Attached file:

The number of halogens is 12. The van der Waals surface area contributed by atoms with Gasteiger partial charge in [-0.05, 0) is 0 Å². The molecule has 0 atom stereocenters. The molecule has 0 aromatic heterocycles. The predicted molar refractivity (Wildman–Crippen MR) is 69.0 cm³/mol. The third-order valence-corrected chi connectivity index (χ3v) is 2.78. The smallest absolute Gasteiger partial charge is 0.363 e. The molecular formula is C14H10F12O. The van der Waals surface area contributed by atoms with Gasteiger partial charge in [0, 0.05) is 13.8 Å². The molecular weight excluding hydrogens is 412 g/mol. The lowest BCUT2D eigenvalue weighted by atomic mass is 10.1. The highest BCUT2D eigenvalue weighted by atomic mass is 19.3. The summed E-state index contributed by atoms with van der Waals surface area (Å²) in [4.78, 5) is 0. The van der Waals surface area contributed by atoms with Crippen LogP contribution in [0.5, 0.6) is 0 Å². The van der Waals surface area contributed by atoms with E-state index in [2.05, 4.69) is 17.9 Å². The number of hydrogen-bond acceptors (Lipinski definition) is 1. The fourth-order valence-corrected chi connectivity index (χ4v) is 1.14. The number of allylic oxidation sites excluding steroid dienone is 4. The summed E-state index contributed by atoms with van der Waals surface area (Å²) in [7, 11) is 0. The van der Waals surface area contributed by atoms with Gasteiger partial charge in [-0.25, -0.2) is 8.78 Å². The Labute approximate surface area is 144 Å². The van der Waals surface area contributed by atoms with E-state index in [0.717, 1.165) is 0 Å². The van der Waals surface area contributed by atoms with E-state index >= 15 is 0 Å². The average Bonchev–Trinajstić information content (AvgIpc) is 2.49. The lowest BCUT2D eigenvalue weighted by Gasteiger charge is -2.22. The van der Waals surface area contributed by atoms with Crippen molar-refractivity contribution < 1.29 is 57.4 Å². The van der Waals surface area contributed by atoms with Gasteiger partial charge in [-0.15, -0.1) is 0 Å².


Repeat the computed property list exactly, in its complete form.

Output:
The number of halogens is 12. The van der Waals surface area contributed by atoms with Gasteiger partial charge in [-0.05, 0) is 0 Å². The molecule has 0 atom stereocenters. The molecule has 0 aromatic heterocycles. The predicted molar refractivity (Wildman–Crippen MR) is 69.0 cm³/mol. The third-order valence-corrected chi connectivity index (χ3v) is 2.78. The smallest absolute Gasteiger partial charge is 0.363 e. The molecular formula is C14H10F12O. The van der Waals surface area contributed by atoms with Gasteiger partial charge in [0, 0.05) is 13.8 Å². The molecular weight excluding hydrogens is 412 g/mol. The lowest BCUT2D eigenvalue weighted by atomic mass is 10.1. The highest BCUT2D eigenvalue weighted by atomic mass is 19.3. The summed E-state index contributed by atoms with van der Waals surface area (Å²) in [4.78, 5) is 0. The van der Waals surface area contributed by atoms with Crippen LogP contribution in [0.5, 0.6) is 0 Å². The van der Waals surface area contributed by atoms with E-state index in [2.05, 4.69) is 17.9 Å². The number of hydrogen-bond acceptors (Lipinski definition) is 1. The fourth-order valence-corrected chi connectivity index (χ4v) is 1.14. The number of allylic oxidation sites excluding steroid dienone is 4. The summed E-state index contributed by atoms with van der Waals surface area (Å²) in [7, 11) is 0. The van der Waals surface area contributed by atoms with Gasteiger partial charge in [-0.25, -0.2) is 8.78 Å². The Labute approximate surface area is 144 Å². The van der Waals surface area contributed by atoms with E-state index in [0.717, 1.165) is 0 Å². The van der Waals surface area contributed by atoms with E-state index >= 15 is 0 Å². The average Bonchev–Trinajstić information content (AvgIpc) is 2.49. The lowest BCUT2D eigenvalue weighted by Gasteiger charge is -2.22. The van der Waals surface area contributed by atoms with Crippen molar-refractivity contribution < 1.29 is 57.4 Å². The van der Waals surface area contributed by atoms with Gasteiger partial charge in [-0.15, -0.1) is 0 Å².